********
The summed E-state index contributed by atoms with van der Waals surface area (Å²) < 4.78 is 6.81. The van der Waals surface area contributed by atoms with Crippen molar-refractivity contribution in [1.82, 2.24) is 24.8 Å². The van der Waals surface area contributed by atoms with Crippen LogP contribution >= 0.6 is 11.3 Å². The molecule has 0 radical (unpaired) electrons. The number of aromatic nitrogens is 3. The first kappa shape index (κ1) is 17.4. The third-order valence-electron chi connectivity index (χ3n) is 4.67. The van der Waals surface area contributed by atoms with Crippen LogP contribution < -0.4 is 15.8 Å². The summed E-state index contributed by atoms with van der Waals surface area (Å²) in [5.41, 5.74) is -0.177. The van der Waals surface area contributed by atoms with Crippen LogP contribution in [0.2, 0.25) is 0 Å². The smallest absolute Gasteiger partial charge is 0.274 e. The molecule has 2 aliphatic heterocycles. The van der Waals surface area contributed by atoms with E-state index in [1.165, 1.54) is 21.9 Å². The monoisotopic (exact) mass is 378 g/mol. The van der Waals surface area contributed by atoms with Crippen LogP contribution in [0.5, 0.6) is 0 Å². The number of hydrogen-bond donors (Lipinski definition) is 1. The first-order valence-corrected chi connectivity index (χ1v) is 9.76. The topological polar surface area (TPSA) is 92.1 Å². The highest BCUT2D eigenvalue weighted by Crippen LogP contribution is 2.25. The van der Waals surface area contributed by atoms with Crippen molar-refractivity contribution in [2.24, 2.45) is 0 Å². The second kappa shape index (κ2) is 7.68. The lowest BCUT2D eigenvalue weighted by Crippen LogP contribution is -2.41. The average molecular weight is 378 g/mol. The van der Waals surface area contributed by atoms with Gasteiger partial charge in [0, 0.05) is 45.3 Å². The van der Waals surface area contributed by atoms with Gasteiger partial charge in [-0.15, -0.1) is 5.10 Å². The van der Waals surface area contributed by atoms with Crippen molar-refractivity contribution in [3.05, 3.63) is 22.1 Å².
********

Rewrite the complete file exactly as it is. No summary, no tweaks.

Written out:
The summed E-state index contributed by atoms with van der Waals surface area (Å²) < 4.78 is 6.81. The van der Waals surface area contributed by atoms with Crippen molar-refractivity contribution in [1.82, 2.24) is 24.8 Å². The van der Waals surface area contributed by atoms with Crippen LogP contribution >= 0.6 is 11.3 Å². The molecule has 0 radical (unpaired) electrons. The number of aromatic nitrogens is 3. The first kappa shape index (κ1) is 17.4. The third-order valence-electron chi connectivity index (χ3n) is 4.67. The van der Waals surface area contributed by atoms with Crippen LogP contribution < -0.4 is 15.8 Å². The summed E-state index contributed by atoms with van der Waals surface area (Å²) in [5.41, 5.74) is -0.177. The van der Waals surface area contributed by atoms with Crippen LogP contribution in [0.2, 0.25) is 0 Å². The smallest absolute Gasteiger partial charge is 0.274 e. The molecule has 2 aliphatic heterocycles. The van der Waals surface area contributed by atoms with E-state index in [1.165, 1.54) is 21.9 Å². The monoisotopic (exact) mass is 378 g/mol. The van der Waals surface area contributed by atoms with Crippen LogP contribution in [0.5, 0.6) is 0 Å². The number of hydrogen-bond donors (Lipinski definition) is 1. The first-order valence-corrected chi connectivity index (χ1v) is 9.76. The topological polar surface area (TPSA) is 92.1 Å². The highest BCUT2D eigenvalue weighted by Crippen LogP contribution is 2.25. The van der Waals surface area contributed by atoms with Crippen molar-refractivity contribution in [2.24, 2.45) is 0 Å². The second kappa shape index (κ2) is 7.68. The lowest BCUT2D eigenvalue weighted by Crippen LogP contribution is -2.41. The average molecular weight is 378 g/mol. The van der Waals surface area contributed by atoms with Gasteiger partial charge in [0, 0.05) is 45.3 Å². The van der Waals surface area contributed by atoms with Gasteiger partial charge in [-0.15, -0.1) is 5.10 Å². The van der Waals surface area contributed by atoms with Crippen molar-refractivity contribution in [3.05, 3.63) is 22.1 Å².